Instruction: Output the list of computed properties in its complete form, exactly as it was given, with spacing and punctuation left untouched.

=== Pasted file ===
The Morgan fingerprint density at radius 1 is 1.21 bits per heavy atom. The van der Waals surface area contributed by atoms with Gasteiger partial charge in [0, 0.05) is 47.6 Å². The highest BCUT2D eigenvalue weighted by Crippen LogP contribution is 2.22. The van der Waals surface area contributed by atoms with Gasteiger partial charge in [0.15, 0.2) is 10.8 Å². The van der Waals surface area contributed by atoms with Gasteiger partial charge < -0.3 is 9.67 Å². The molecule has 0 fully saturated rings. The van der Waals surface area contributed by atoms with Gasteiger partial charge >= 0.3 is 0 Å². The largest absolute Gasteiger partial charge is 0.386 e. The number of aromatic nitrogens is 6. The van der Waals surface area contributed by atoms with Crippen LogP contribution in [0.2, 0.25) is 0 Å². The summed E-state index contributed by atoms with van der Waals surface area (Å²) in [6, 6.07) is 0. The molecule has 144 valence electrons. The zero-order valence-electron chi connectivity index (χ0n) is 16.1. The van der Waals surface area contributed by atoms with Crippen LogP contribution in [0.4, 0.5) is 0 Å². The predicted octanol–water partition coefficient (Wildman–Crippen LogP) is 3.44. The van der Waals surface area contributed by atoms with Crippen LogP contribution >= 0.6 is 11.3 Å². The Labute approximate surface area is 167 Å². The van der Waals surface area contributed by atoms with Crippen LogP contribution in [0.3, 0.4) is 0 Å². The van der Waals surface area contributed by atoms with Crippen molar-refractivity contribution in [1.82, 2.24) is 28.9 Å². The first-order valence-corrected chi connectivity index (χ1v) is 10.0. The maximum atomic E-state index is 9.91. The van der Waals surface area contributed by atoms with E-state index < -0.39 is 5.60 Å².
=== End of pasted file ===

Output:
The Morgan fingerprint density at radius 1 is 1.21 bits per heavy atom. The van der Waals surface area contributed by atoms with Gasteiger partial charge in [0, 0.05) is 47.6 Å². The highest BCUT2D eigenvalue weighted by Crippen LogP contribution is 2.22. The van der Waals surface area contributed by atoms with Gasteiger partial charge in [0.15, 0.2) is 10.8 Å². The van der Waals surface area contributed by atoms with Gasteiger partial charge < -0.3 is 9.67 Å². The molecule has 0 fully saturated rings. The van der Waals surface area contributed by atoms with Gasteiger partial charge >= 0.3 is 0 Å². The largest absolute Gasteiger partial charge is 0.386 e. The number of aromatic nitrogens is 6. The van der Waals surface area contributed by atoms with Crippen LogP contribution in [0.2, 0.25) is 0 Å². The summed E-state index contributed by atoms with van der Waals surface area (Å²) in [6, 6.07) is 0. The molecule has 144 valence electrons. The zero-order valence-electron chi connectivity index (χ0n) is 16.1. The van der Waals surface area contributed by atoms with Crippen LogP contribution in [0.4, 0.5) is 0 Å². The predicted octanol–water partition coefficient (Wildman–Crippen LogP) is 3.44. The van der Waals surface area contributed by atoms with Crippen LogP contribution >= 0.6 is 11.3 Å². The Labute approximate surface area is 167 Å². The van der Waals surface area contributed by atoms with Crippen LogP contribution in [0.3, 0.4) is 0 Å². The van der Waals surface area contributed by atoms with Crippen molar-refractivity contribution in [1.82, 2.24) is 28.9 Å². The first-order valence-corrected chi connectivity index (χ1v) is 10.0. The maximum atomic E-state index is 9.91. The van der Waals surface area contributed by atoms with E-state index < -0.39 is 5.60 Å².